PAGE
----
This project is the third in a series that began with the one shown above. They were all born out of the common need to keep cabinet contents from degenerating into a chaotic mass. While the current project is a single area rather than a double as above, the construction principles are the same. The common feature is a series of 1/8″ hardboard dividers sliding in grooves to create adjustable storage spaces. While this is a simple project, I decided to blog about it in the hopes that it might give the newer woodworkers some ideas.
The project began by cutting a pair of plywood panels to size to fit inside the cabinet. One would attach to the floor, the other be suspended on cleats like a regular shelf. These were first primed and painted (yes, white), and then grooves for the hardboard were cut 5/16” in the surface with a tablesaw blade (standard kerf). To do this, I started with the blade 3” from one end, turned the panel around to cut both ends, and then repeated on the other panel. The fence was then moved away 1” and the process repeated. In the end, you have two panels with a matching series of grooves as seen below.
Murloc the Shop Helper Kitty is pointing out that it’s important to paint the panels before cutting the grooves. If you don’t, imagine the mess you’d have trying to keep the paint on the surface where it belongs. In this picture, the grooved panel has been clamped in the vise in preparation for applying adhesive edge banding. If you’re unfamiliar with using edge banding, Marc Spagnuolo, the Wood Whisperer, has a fantastic tutorial video available on his website here.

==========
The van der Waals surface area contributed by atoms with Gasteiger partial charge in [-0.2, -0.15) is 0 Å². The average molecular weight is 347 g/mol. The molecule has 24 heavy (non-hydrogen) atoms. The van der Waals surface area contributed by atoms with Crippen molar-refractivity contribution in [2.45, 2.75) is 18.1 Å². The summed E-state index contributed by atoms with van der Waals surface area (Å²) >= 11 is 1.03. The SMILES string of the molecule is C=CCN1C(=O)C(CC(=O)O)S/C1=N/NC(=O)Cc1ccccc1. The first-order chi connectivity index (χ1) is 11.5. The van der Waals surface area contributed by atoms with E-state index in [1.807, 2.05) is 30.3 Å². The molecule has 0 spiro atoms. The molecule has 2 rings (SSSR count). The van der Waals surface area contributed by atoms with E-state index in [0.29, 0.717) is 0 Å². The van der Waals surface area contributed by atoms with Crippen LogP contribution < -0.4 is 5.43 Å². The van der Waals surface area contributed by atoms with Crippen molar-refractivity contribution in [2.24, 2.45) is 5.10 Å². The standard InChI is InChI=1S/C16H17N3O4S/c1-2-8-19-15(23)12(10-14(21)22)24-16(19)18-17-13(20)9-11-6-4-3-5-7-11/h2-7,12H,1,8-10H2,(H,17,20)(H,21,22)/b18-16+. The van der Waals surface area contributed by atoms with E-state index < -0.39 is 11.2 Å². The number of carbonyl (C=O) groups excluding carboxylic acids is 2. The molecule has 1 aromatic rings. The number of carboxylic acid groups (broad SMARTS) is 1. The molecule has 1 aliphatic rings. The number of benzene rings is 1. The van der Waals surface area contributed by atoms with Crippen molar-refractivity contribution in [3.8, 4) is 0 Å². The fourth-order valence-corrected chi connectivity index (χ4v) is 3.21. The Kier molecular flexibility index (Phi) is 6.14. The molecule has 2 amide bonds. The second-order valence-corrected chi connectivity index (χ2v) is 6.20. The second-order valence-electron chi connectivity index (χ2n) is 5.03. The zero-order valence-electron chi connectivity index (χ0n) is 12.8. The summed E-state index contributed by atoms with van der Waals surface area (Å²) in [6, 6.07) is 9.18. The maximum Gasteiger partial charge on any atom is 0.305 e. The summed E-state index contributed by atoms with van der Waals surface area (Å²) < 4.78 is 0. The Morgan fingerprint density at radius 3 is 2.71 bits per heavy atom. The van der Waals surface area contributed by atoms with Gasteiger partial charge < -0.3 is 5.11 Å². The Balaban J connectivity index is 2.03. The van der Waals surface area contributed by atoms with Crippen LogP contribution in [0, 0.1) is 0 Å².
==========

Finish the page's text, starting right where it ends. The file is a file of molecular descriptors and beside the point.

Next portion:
Once the edge banding is installed, it is primed and painted as well. Yes, once again, we paint first, and for the same reason. Once the edge was painted, I cut the grooves through with a fine dovetail saw, and cleaned them out with a fine-pointed hobby knife. At this point, the two panels are mounted in the cabinet as described above. Next, 1/8” tempered hardboard is cut into dividers to fit the grooves. It’s better to wait until you have installed the panels in the cabinet before performing this step – you’re far more likely to get the sizes right with direct measurement.
One thing I have found doing these projects is that hardboard is invariably slightly thicker than a 1/8” saw kerf. It would be possible, though difficult, to widen the kerf, but it’s much easier to fit the panels. I set a combination square to the depth of the kerf the divider will slide in and use this to position a wooden fence on the edge of the hardboard (fuzzy side up). Two or three passes with a shoulder plane is all that is needed to create a good fit.
And here you see the finished product. I bandsawed a recess into the front edge of the divider panels in this one to make it easier to reach the contents, but I’m sure you can come up with all sorts of variations of this theme to make your own cabinets a little more organized. Just use your imagination and rack up a few brownie points.